Advantage Plans are also better for doctors because they are better reimbursed. Payments for Medicare (and even worse for Medicaid) are not enough to meet costs or provide a decent salary (by anyone’s standards).

    Medicare Advantage plans also may cover more needed services.

    Medicare Advantage does indeed cover skilled nursing in a facility or at home. (However neither traditional Medicare nor Medicare Advantage cover custodial care, which would seem to be a failing. If a person is too sick to cook their own meals or wash their own hair, that seems to be a medical need. Just ask Florence Nightengale.)

    In my town, one of the biggest clinics just announced they would cover Medicare patients only if they had an Advantage plan, and they held workshops to help patients find such a plan. Locally at least, Advantage plans would seem to offer as much or more choice. Yes, there’s a network restriction, but most doctors and hospitals in my area anyway make an effort in most cases to carry all the main insurances, except some of the doctors won’t carry Medicare. Medicare is the biggest limiting factor.

    It seems to me that requirements for specialty care to be pre-approved might be an innovation related to the ACA, as it appeared suddenly this year.

    Advantage and Medigap plans remain a vital strategy for meeting the needs of those who are elderly, long-term sick, or disabled.

    I do agree with one thing–people on traditional medicare who cannot afford the premium but want to have more choices because things are being needlessly denied by Medicare, or they cannot afford something they need because there is no OOPM, or cannot find a doctor who will take them, are at a disadvantage. The solution is not to disband the Advantage plans that are working, but to offer vouchers.

  • http://www.medicareadvocacy.org/ Center for Medicare Advocacy

    We recognize that MA plans can be a viable option for some enrollees. As a beneficiary advocacy organization, however, we are rarely contacted by individuals who are happy with their plans. Instead, we regularly hear from individuals and their families who are having trouble accessing services through their MA plans. For many of these individuals, their MA plans worked fine while they were relatively healthy, but once they required more intensive medical services, or needed to see a particular provider, their MA plan became a barrier to care.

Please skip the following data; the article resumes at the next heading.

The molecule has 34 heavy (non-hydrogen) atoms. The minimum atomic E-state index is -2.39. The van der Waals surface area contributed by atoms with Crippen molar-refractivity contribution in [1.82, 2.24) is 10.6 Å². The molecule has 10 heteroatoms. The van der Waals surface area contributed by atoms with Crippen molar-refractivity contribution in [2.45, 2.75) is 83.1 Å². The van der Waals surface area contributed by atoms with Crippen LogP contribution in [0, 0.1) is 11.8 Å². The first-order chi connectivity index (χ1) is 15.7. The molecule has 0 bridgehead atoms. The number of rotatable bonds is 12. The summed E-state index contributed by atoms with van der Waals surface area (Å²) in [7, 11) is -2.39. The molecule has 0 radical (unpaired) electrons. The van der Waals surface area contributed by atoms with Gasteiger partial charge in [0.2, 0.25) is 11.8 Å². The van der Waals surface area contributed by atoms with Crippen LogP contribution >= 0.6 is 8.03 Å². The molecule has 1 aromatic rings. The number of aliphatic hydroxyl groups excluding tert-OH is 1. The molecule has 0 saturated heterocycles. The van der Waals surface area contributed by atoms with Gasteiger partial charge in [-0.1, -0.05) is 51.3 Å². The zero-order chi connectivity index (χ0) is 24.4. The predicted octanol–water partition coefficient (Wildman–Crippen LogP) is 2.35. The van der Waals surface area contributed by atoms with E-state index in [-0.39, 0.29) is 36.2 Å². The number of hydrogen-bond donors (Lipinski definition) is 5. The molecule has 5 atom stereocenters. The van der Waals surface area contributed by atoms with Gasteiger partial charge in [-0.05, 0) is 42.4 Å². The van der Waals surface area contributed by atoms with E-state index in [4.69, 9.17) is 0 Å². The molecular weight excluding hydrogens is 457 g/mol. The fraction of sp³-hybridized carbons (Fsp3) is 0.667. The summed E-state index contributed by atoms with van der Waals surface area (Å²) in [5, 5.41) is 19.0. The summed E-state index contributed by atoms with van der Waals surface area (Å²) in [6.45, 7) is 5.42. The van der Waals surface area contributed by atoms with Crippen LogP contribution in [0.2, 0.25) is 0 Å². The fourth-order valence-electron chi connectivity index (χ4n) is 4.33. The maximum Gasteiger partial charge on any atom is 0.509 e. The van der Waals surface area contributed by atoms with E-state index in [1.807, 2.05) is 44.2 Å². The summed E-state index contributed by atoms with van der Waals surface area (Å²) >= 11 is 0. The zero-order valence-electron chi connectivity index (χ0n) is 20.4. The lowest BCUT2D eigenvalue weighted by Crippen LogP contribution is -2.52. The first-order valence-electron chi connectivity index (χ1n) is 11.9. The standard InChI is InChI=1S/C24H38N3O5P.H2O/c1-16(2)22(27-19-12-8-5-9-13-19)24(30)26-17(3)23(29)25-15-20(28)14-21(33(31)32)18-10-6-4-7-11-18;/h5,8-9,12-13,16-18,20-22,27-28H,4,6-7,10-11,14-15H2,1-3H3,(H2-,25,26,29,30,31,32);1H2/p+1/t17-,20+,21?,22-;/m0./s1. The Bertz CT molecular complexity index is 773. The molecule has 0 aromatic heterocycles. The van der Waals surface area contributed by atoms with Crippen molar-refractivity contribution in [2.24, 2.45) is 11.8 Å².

The issue discussed in this post, however, is really one of parity in cost, as evidenced by the title.

    Even IF private (and they are NOT public – they are run by private, for profit companies, as opposed to being administered by the Centers for Medicare & Medicaid Services) MA plans are better for specific individuals, they cost the government, and us the taxpayers, more per-enrollee than traditional Medicare. That is simply wasted money.

    It is particularly wasted money when you consider that, according to Bloomberg, the watchdog of the business world, ”…overpayments have not translated to significantly better care for the 28 percent of Medicare beneficiaries who use Medicare Advantage, as insurers have argued. Only a fifth of the extra payments even goes to pay for extra benefits, according to a report…from economists at the University of Pennsylvania. Insurers use much of the rest for advertising or to increase their profits.” (Bloomberg Editorial – http://www.bloombergview.com/articles/2014-04-09/medicare-s-wasted-advantage?wpisrc=nl_wonk).

    Medicare came into existence precisely because private insurance abandoned our older citizens. When Medicare was created in 1965 over 50% of everyone 65 or older had no health insurance. Traditional Medicare, on the other hand, increased the number of insured older adults to 95%.

    If private plans can offer coverage comparable to traditional Medicare at the same or lower cost-per-beneficiary to the government and taxpayers, they would be fulfilling their promise. They already failed to do so once, in the 90′s, with Medicare+Choice, but time will tell.